“Make Your Voice Heard and Don’t Hold Back”: An Interview with Period App Pioneer and Clue CEO Ida Tin

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Ida Tin is the founder of Clue, a period and ovulation tracker that helps users monitor their cycle and better understand their own bodies. In an email interview, Tin took time out of her busy schedule to talk to us about being a woman in tech, taking charge of one’s own health, and the benefits of using an app like Clue.

The Mary Sue: Could you talk a little about what led you to create Clue and what the process of growing the company has been like?

Ida Tin: When I was in my 20s, I went on the birth control pill, and had some side effects. I was surprised when my doctor’s reaction was just to prescribe a different kind of pill. I thought, there must be more options. But when I did some research into other options for contraception, I realized there really haven’t been any major developments in family planning since the pill. While technology has made huge advances in recent years, no one has tackled how to understand and manage fertility in an user-friendly and data-based way. I strongly believe that technology, connected to the phone, is the future for family planning. Since I started the company two years ago, we’ve grown to 17 people out of our office in Berlin, and now have had 2 million downloads of the app worldwide.

TMS: What was the inspiration behind Clue’s “Confident. Scientific. Not pink” slogan?

Tin: “Confident” comes from how you feel when you can trust Clue to help you understand your body’s patterns – it’s meant to be empowering. “Scientific” is because Clue uses complex algorithms: the more data you enter, the more accurate Clue will be about your next period, fertile window, and PMS. We worked with scientists and doctors to develop it. And “not pink” was to me, just obvious. I always say, your calendar app isn’t pink and flowery – why should your tracking app be?

TMS: How does Clue differ from other period tracker apps like iPeriod or Period Diary?

Tin: Clue is different in a number of ways. It’s inclusive to a wide range of users: those who want to track their period, who want to get pregnant, to avoid getting pregnant, to learn about potential birth control side effects. In addition, algorithm predicts your cycles based on your own data, not on a set number or global averages. So Clue is very accurate, and becomes even more accurate the more you use it. And of course our design – which is thoughtful, sleek, and most importantly not pink or flowery – clearly sets us apart from other similar apps.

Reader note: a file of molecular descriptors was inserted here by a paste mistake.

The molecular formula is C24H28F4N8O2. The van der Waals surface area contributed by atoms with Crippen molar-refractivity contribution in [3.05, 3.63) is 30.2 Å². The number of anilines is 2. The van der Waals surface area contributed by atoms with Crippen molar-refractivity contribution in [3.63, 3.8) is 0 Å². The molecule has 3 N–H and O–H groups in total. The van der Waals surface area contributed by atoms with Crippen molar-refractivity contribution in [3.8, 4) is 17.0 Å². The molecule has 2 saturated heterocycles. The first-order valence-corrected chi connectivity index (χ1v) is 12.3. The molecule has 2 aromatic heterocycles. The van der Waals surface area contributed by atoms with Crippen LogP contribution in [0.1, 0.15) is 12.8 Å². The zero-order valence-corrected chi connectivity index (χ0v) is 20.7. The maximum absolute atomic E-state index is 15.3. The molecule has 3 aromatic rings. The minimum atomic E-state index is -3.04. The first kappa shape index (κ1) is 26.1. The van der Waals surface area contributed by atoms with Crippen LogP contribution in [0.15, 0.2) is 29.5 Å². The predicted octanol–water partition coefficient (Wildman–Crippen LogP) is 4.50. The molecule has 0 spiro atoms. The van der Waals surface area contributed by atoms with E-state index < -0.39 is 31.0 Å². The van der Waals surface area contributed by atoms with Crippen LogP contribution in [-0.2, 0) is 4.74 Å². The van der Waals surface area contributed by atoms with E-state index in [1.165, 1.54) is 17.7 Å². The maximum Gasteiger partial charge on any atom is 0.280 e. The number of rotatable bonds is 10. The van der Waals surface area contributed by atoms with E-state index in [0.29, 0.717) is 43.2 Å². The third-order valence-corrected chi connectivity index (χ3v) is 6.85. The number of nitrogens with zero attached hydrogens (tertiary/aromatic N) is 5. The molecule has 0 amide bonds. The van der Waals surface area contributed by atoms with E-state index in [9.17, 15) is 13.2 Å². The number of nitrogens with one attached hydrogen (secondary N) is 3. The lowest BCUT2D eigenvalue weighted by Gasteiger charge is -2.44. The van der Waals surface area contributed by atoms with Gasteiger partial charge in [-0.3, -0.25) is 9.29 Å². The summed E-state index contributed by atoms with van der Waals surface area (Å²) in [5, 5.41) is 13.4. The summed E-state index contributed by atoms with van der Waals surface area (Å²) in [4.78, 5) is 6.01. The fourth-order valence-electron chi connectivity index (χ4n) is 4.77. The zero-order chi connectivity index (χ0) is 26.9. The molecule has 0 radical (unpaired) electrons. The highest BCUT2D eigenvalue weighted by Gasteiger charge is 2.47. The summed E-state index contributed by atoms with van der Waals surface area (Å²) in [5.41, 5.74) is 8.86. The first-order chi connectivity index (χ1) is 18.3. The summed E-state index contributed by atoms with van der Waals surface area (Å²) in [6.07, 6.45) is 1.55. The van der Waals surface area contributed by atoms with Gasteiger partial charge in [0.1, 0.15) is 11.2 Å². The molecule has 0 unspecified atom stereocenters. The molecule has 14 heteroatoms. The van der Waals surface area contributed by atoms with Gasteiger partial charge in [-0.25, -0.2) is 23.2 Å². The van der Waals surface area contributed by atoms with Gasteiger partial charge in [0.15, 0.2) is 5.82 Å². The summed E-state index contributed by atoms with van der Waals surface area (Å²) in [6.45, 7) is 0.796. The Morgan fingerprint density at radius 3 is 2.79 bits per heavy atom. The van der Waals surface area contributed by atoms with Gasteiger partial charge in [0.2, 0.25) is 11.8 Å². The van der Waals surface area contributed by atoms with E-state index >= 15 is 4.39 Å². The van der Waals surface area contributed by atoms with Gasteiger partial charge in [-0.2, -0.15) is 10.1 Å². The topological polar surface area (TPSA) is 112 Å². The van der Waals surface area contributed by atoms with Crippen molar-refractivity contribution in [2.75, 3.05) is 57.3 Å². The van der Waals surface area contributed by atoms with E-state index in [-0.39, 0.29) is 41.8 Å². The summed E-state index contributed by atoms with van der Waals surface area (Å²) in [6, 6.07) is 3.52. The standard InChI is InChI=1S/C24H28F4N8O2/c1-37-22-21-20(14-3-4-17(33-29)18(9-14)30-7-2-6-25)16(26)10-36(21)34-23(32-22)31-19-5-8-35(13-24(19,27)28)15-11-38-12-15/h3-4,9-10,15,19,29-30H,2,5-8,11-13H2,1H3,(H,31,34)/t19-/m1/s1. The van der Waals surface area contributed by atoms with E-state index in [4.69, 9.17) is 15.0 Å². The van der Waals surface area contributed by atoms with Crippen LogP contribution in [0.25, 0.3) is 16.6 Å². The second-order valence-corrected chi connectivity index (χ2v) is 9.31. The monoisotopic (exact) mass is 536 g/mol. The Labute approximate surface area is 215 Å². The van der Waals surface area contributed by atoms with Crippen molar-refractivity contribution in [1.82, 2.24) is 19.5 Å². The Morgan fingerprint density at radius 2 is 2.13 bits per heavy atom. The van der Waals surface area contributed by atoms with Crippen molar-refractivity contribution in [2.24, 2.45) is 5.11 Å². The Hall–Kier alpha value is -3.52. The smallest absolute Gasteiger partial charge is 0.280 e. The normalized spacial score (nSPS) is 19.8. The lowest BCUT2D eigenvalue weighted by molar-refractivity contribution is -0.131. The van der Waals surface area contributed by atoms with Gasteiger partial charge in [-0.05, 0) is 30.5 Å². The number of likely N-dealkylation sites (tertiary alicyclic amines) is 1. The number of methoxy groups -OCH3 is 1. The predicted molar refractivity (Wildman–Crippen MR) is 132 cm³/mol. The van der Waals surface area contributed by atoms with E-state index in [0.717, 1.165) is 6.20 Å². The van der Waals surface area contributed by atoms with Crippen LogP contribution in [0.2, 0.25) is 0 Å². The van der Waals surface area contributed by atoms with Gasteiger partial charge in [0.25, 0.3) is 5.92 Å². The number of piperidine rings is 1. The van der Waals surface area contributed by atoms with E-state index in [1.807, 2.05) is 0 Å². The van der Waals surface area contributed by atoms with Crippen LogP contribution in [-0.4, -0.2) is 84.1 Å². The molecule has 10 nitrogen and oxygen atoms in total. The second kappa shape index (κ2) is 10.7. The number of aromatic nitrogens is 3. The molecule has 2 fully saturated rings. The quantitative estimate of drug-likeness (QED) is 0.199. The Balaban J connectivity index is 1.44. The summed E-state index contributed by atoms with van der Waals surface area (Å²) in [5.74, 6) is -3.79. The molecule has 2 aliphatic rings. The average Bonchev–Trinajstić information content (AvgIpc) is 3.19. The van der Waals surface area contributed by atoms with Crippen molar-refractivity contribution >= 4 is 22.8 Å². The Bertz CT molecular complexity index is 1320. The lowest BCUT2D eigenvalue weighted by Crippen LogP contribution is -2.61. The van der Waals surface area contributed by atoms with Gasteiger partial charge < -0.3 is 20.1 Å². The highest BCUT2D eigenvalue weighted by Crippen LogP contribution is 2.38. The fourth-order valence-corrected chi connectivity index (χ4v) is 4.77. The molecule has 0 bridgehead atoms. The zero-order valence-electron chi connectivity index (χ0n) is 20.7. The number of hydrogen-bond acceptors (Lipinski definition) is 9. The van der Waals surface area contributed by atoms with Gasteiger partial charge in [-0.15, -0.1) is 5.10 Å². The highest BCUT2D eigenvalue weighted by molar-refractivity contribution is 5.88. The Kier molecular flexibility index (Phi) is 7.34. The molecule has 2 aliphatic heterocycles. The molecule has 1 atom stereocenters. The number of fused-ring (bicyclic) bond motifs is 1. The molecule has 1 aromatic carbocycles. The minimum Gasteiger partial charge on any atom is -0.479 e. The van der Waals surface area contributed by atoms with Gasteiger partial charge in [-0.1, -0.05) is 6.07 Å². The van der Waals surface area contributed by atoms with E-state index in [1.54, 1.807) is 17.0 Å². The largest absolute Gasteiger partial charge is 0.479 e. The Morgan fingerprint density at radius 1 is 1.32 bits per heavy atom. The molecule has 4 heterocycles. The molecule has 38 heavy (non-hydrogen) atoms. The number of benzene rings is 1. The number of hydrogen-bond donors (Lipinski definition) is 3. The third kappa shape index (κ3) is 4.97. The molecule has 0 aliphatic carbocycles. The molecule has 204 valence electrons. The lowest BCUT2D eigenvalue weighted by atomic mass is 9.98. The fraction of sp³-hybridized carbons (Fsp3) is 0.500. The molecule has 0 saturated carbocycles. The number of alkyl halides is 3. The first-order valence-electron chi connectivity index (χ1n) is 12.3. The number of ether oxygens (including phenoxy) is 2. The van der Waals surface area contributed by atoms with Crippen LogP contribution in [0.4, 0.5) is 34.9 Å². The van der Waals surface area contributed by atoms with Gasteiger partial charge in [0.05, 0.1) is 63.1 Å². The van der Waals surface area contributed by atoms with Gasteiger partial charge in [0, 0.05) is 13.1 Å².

TMS: Women’s bodies and our reproductive health are often treated as a taboo subject. Have you experienced any pushback while working with Clue as a result?

Tin: It has never really been an issue for us. We’ve been able to find and work with people who see the power of our vision and the opportunity of the market.

TMS: What is your ultimate vision for the company?

Tin: The ultimate vision is to bring family planning to everyone. We believe family planning is a human right. We will do that by bringing reproductive health into the data era: we’re leaving the ancient pen and paper tracking methods behind to fully embrace modern predictive analytics. We believe that technology is the future of family planning and we’re moving the world past the pill. It’s just the beginning and Clue is at the leading forefront of this revolution.

TMS: Apple’s decision to not include periods on their Healthkit app last year caused considerable controversy. Why do you think so many health apps forget about or ignore female reproductive health?

Tin: I think that many health tracking apps are looking at quantifiable data, whereas the data Clue tracks is more qualified (like headaches, light vs heavy period, PMS). We see many opportunities to integrate the data we track with other health apps, and we plan to do so in the future.

TMS: If you can, would you be able to talk a little about what you think most users turn to Clue for?

Tin: The most common reason people use Clue is to know when their next period is coming. Beyond that, they ask the questions: Am I healthy? Am I normal? Clue helps answer those questions by empowering women to track and find their own unique patterns, and learn how their menstrual cycle is related to or affecting other parts of their life and physical health. This is true for anyone who has a cycle, regardless of whether or not they are trying to get pregnant. Because Clue’s algorithm learns from your data, it helps you find out what is YOUR normal.

TMS: Would you say more women use Clue for help getting pregnant or to avoid pregnancy?

Tin: It is really a mix. We hear every day from teenagers getting their first period, women who have just used the app to get pregnant, and people who love our birth control pill tracking feature.

TMS: Tech can be a notoriously male-dominated field. Do you think the industry’s gender imbalance has impacted Clue at all?

Tin: I think if I totaled up the scoreboard that being a woman has helped me more than it has hindered me. But I have always worked in male-dominated industries and for some reason have been comfortable. I don’t think all women like that, and then their arena is smaller than men’s. I by no means think that the world is an equal place for men and women, but for strong women who have the privilege to break gender stereotypes: Go take up some space, make your voice heard and don’t hold back. The world needs you, and all the other women need you to pave the way.

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